From the get-go, there is no opening cutscene or introduction. As soon as the start button is pushed over the new game option, Sonic starts. Green Hill Zone Act 1. Stunning visuals and that classic Green Hill Zone theme hit right between the eyes, and after a few milliseconds recovery it is time to finally press right and start enjoying what is in effect Sonic’s greatest hits. Except it is unfair to call Sonic Generations just a greatest hits. It is so much more than that. It is an evolution of the hedgehog over 20 years and in future years to come.
Sonic has always been about speed, speed and more speed. It is something that SEGA have lost focus with until recently. Sonic Adventure was more about exploring, Sonic The Hedgehog (2006) was more of a loading screen and I will not even go into Sonic And The Dark Knight. Sonic 4 Episode 1 was a “return to form” of sorts, however top speed took an age to reach and was often interrupted. Sonic Generations does not suffer any of these drawbacks. Sonic speed is reached quickly and isn’t disturbed very often. While there are times when Sonic will be going at a snails pace, they are thankfully infrequent and more reserved for the challenge levels.
The levels are set out in the familiar two acts per zone format, Classic Sonic will handle Act 1 while Modern Sonic takes Act 2. It isn’t very accurate to say Act 1 is the 2D level and Act 2 is 3D because what SEGA have mixed them both together. Classic Sonic for instance will be running from left to right but occasionally will have to jump into the foreground or fall into the background to make progress.
SEGA’s biggest overhaul in the game has to be the modern twists. For one reason or another, Sonic has never really embraced the change from two dimensions. Next generation efforts have been clunky, slow and as buggy as a motel bed in New York. Falling through the levels and hitting invisible walls the most common complaints. Sonic Generations is again different. Playing through the City Escape level is finally a joyful experience, what it should have been when Sonic Adventure 2 was released on the Dreamcast all those years ago. Sonic does still get stuck occasionally but this minor gripe is nothing compared to the years of frustration endured by previous efforts.
Frustration is felt in other ways. As well as the standard levels with Sonic Generations, there are also challenge levels. These need to be played through in order for new levels and bosses to be opened up. They vary from racing against a ghost version of yourself to battling enemies who have been upgraded. As all the levels in the game are ranked, the word challenge isn’t to be taken lightly. Trying to get top marks in some of the later levels will result in blisters on thumbs.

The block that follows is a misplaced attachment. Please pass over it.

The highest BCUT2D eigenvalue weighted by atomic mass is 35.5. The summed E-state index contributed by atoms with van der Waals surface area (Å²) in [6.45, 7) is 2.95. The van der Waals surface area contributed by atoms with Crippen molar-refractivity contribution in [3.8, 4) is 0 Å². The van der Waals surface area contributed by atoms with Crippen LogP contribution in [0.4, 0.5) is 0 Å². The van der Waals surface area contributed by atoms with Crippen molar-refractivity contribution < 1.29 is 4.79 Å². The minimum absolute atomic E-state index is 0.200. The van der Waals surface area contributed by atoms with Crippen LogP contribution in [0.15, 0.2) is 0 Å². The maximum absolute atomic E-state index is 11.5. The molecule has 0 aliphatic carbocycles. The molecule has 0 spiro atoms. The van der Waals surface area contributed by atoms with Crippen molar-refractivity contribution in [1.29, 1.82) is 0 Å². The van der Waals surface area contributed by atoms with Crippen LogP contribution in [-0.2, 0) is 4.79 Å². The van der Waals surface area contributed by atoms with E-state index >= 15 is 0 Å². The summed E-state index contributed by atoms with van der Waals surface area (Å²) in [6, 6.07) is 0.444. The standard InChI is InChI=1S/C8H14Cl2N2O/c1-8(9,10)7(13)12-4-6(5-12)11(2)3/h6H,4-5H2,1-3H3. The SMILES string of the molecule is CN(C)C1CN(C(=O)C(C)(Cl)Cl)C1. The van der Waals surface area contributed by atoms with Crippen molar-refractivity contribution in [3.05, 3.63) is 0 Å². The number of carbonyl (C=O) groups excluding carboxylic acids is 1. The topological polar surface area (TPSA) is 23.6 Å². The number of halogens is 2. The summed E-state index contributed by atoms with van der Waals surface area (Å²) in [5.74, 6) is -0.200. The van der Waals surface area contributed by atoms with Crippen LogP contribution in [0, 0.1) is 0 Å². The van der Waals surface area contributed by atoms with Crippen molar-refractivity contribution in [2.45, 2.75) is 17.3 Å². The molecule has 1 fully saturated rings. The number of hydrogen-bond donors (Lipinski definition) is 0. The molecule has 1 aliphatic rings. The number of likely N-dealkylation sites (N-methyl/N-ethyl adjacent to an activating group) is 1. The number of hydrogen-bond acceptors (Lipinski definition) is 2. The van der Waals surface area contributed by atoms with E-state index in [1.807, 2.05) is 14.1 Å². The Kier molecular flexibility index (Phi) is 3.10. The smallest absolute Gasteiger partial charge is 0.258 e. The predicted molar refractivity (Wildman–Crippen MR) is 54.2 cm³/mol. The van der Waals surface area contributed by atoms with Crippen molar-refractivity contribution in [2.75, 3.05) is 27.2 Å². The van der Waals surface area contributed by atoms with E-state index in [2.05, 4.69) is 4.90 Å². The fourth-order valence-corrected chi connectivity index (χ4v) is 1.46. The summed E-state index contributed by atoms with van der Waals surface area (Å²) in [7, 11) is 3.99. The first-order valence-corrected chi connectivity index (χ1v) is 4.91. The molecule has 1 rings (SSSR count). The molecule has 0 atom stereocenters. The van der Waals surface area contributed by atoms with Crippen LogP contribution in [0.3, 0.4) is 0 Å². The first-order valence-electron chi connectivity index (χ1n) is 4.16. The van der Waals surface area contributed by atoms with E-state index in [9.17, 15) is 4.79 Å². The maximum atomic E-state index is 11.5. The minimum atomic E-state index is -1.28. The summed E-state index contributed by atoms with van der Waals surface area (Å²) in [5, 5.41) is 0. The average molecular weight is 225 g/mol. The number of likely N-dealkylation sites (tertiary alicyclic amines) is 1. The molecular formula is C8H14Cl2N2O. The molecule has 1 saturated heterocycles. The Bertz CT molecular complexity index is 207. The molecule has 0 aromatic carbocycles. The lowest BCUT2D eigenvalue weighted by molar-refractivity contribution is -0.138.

One thing that will let players down is the lack of special stages. Instead, chaos emeralds are awarded by searching out a Sonic clone (Metal Sonic, Shadow or Silver) or defeating a monster boss. For those who can count, that does mean there are only four bosses in the game and not one after every act like in the good ol’ Mega Drive days. However this does not mean Sonic Generations is by far a small game, not by a long way.
Sonic has a lot to collect from art work to music tracks to skills which can be used for things such as stopping on a pin head to even buying the original Sonic The Hedgehog. There are 120 plus levels in Sonic Generations and each one has at least one item to be collected from it so there is a lot to keep going with. On top of that is the inclusion of online time trails in which users from all around the world compete on leader boards to complete levels in the fastest possible times.It is a limited service, no ghost data can be shared but it is a good way of seeing who is the fastest hedgehog in the world!
While exploring and trying to collect everything right down to a Mega Drive controller, we are treated to remixes of classic Sonic melodies and even the odd foot tapping ditty of a new tune. For the most part it sounds great, there is only two or three songs which don’t match the level they are applied to. Sonic also has his friends visiting which normally would send people running for the earplugs, but after a substitution of voice actors they are considerably less suicide inducing than before.
Sonic Generations proves that even after 20 years the blue mascot that once saved SEGA is still relevant and should not be subject to games that have been produced in the last few years. Sonic 4 Episode 1 and Sonic Colours have proved to fans that the Sonic team can make a good Sonic game. Generations is on an entirely different level. Fans of the Sonic series shouldn’t buy this because it’s a best of Sonic through the ages. Fans should buy this as it is a truly great Sonic game. There are a few set backs here and there but they are so few and far between.
There are a number of improvements to the game such as the voice acting actually being tolerable, however the greatest has to be the 3D mechanics of a “modern era” level. Sonic has come along way from Sonic Adventure on the Dreamcast. Sonic Generations is without a doubt the best outing Sonic has had in three dimensions. Possibly ever.
With revolution in the air, Ratloop Inc. felt it was time to let their own freedom fighter out of the coop, releasing Rocketbirds: Hardboiled Chicken on the PlayStation 3 earlier this month. At first glance this finger-licking, feathery shooter has a lot going for it: a unique style, quirky soundtrack and a hardcore chicken leading man who’s more Rambo than Nando’s. (Yep, you can bet the chicken references will be coming thick and fast, folks…)